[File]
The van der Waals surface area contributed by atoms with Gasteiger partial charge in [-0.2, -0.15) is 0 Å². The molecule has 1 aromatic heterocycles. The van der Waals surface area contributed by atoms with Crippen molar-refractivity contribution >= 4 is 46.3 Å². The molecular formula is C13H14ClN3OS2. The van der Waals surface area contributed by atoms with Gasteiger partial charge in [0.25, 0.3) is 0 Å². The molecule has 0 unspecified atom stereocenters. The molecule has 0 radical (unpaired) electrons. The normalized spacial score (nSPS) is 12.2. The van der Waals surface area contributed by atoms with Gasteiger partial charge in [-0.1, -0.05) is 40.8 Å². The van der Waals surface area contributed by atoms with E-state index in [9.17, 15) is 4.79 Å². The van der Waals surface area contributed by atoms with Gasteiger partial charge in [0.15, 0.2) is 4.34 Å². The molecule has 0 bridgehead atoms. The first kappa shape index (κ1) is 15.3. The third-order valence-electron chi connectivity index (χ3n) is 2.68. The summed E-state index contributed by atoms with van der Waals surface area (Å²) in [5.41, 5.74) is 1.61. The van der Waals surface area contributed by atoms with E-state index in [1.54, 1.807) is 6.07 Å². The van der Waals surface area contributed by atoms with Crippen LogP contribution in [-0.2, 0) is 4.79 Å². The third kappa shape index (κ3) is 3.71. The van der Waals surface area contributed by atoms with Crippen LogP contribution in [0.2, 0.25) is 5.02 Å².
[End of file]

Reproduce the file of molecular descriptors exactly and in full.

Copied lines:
The van der Waals surface area contributed by atoms with Gasteiger partial charge in [-0.2, -0.15) is 0 Å². The molecule has 1 aromatic heterocycles. The van der Waals surface area contributed by atoms with Crippen molar-refractivity contribution >= 4 is 46.3 Å². The molecular formula is C13H14ClN3OS2. The van der Waals surface area contributed by atoms with Gasteiger partial charge in [0.25, 0.3) is 0 Å². The molecule has 0 unspecified atom stereocenters. The molecule has 0 radical (unpaired) electrons. The normalized spacial score (nSPS) is 12.2. The van der Waals surface area contributed by atoms with Gasteiger partial charge in [-0.1, -0.05) is 40.8 Å². The van der Waals surface area contributed by atoms with E-state index in [9.17, 15) is 4.79 Å². The van der Waals surface area contributed by atoms with Gasteiger partial charge in [0.15, 0.2) is 4.34 Å². The molecule has 0 bridgehead atoms. The first kappa shape index (κ1) is 15.3. The third-order valence-electron chi connectivity index (χ3n) is 2.68. The summed E-state index contributed by atoms with van der Waals surface area (Å²) in [5.41, 5.74) is 1.61. The van der Waals surface area contributed by atoms with E-state index in [1.54, 1.807) is 6.07 Å². The van der Waals surface area contributed by atoms with Crippen LogP contribution in [-0.2, 0) is 4.79 Å². The third kappa shape index (κ3) is 3.71. The van der Waals surface area contributed by atoms with Crippen LogP contribution in [0.2, 0.25) is 5.02 Å².